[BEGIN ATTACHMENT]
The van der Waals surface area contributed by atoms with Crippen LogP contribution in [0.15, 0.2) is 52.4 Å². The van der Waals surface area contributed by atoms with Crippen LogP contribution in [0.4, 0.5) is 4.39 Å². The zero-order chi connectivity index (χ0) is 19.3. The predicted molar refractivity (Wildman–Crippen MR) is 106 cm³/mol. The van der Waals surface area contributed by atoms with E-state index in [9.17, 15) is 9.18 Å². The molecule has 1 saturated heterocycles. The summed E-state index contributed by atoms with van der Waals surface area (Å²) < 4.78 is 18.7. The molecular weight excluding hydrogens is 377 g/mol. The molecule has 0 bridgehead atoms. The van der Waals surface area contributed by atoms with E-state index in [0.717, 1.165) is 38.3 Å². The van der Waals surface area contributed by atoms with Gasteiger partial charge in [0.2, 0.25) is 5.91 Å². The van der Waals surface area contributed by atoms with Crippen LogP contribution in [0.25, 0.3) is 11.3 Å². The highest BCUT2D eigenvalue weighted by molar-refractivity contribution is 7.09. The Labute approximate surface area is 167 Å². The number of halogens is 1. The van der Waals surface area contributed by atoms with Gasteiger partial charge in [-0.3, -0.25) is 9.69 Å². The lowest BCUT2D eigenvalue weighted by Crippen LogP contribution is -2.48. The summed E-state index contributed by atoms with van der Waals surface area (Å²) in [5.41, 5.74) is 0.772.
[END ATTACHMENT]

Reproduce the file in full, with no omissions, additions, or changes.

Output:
The van der Waals surface area contributed by atoms with Crippen LogP contribution in [0.15, 0.2) is 52.4 Å². The van der Waals surface area contributed by atoms with Crippen LogP contribution in [0.4, 0.5) is 4.39 Å². The zero-order chi connectivity index (χ0) is 19.3. The predicted molar refractivity (Wildman–Crippen MR) is 106 cm³/mol. The van der Waals surface area contributed by atoms with E-state index in [9.17, 15) is 9.18 Å². The molecule has 1 saturated heterocycles. The summed E-state index contributed by atoms with van der Waals surface area (Å²) < 4.78 is 18.7. The molecular weight excluding hydrogens is 377 g/mol. The molecule has 0 bridgehead atoms. The van der Waals surface area contributed by atoms with E-state index in [0.717, 1.165) is 38.3 Å². The van der Waals surface area contributed by atoms with Gasteiger partial charge in [0.2, 0.25) is 5.91 Å². The van der Waals surface area contributed by atoms with Crippen LogP contribution in [0.25, 0.3) is 11.3 Å². The highest BCUT2D eigenvalue weighted by molar-refractivity contribution is 7.09. The Labute approximate surface area is 167 Å². The number of halogens is 1. The van der Waals surface area contributed by atoms with Gasteiger partial charge in [-0.3, -0.25) is 9.69 Å². The lowest BCUT2D eigenvalue weighted by Crippen LogP contribution is -2.48. The summed E-state index contributed by atoms with van der Waals surface area (Å²) in [5.41, 5.74) is 0.772.